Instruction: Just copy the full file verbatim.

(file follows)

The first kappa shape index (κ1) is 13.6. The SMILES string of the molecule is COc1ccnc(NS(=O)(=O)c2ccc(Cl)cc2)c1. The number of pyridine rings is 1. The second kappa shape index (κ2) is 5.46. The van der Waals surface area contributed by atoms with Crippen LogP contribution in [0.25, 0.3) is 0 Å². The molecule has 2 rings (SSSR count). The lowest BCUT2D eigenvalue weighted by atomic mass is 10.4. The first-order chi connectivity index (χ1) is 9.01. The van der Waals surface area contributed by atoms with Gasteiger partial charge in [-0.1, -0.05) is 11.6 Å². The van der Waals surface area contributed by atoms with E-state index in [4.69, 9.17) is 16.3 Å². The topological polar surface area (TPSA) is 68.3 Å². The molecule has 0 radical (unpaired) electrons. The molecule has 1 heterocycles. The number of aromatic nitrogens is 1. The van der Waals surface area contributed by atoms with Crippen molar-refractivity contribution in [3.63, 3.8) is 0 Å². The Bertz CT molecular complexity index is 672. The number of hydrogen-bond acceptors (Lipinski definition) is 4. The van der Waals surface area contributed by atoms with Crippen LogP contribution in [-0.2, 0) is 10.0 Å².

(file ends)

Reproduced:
The first kappa shape index (κ1) is 13.6. The SMILES string of the molecule is COc1ccnc(NS(=O)(=O)c2ccc(Cl)cc2)c1. The number of pyridine rings is 1. The second kappa shape index (κ2) is 5.46. The van der Waals surface area contributed by atoms with Crippen LogP contribution in [0.25, 0.3) is 0 Å². The molecule has 2 rings (SSSR count). The lowest BCUT2D eigenvalue weighted by atomic mass is 10.4. The first-order chi connectivity index (χ1) is 9.01. The van der Waals surface area contributed by atoms with Gasteiger partial charge in [-0.1, -0.05) is 11.6 Å². The van der Waals surface area contributed by atoms with E-state index in [4.69, 9.17) is 16.3 Å². The topological polar surface area (TPSA) is 68.3 Å². The molecule has 0 radical (unpaired) electrons. The molecule has 1 heterocycles. The number of aromatic nitrogens is 1. The van der Waals surface area contributed by atoms with Crippen molar-refractivity contribution in [3.63, 3.8) is 0 Å². The Bertz CT molecular complexity index is 672. The number of hydrogen-bond acceptors (Lipinski definition) is 4. The van der Waals surface area contributed by atoms with Crippen LogP contribution in [-0.2, 0) is 10.0 Å².